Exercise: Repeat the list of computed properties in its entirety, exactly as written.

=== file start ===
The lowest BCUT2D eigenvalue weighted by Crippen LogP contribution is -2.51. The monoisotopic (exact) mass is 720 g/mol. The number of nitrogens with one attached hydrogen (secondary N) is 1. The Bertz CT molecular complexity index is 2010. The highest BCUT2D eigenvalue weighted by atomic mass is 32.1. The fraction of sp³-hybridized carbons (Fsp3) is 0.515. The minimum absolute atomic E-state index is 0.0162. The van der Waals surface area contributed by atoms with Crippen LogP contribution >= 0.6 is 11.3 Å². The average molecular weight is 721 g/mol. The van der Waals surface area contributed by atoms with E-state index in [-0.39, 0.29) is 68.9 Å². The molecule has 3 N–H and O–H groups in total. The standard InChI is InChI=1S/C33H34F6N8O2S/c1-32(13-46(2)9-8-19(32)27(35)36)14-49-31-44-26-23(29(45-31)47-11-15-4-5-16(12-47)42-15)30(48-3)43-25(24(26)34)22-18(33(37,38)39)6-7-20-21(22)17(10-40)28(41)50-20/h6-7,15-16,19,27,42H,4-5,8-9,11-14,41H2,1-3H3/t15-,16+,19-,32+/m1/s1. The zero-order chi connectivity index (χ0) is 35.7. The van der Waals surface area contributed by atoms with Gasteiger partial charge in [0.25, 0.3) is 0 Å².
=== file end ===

The lowest BCUT2D eigenvalue weighted by Crippen LogP contribution is -2.51. The monoisotopic (exact) mass is 720 g/mol. The number of nitrogens with one attached hydrogen (secondary N) is 1. The Bertz CT molecular complexity index is 2010. The highest BCUT2D eigenvalue weighted by atomic mass is 32.1. The fraction of sp³-hybridized carbons (Fsp3) is 0.515. The minimum absolute atomic E-state index is 0.0162. The van der Waals surface area contributed by atoms with Crippen LogP contribution >= 0.6 is 11.3 Å². The average molecular weight is 721 g/mol. The van der Waals surface area contributed by atoms with E-state index in [-0.39, 0.29) is 68.9 Å². The molecule has 3 N–H and O–H groups in total. The standard InChI is InChI=1S/C33H34F6N8O2S/c1-32(13-46(2)9-8-19(32)27(35)36)14-49-31-44-26-23(29(45-31)47-11-15-4-5-16(12-47)42-15)30(48-3)43-25(24(26)34)22-18(33(37,38)39)6-7-20-21(22)17(10-40)28(41)50-20/h6-7,15-16,19,27,42H,4-5,8-9,11-14,41H2,1-3H3/t15-,16+,19-,32+/m1/s1. The zero-order chi connectivity index (χ0) is 35.7. The van der Waals surface area contributed by atoms with Gasteiger partial charge in [0.25, 0.3) is 0 Å².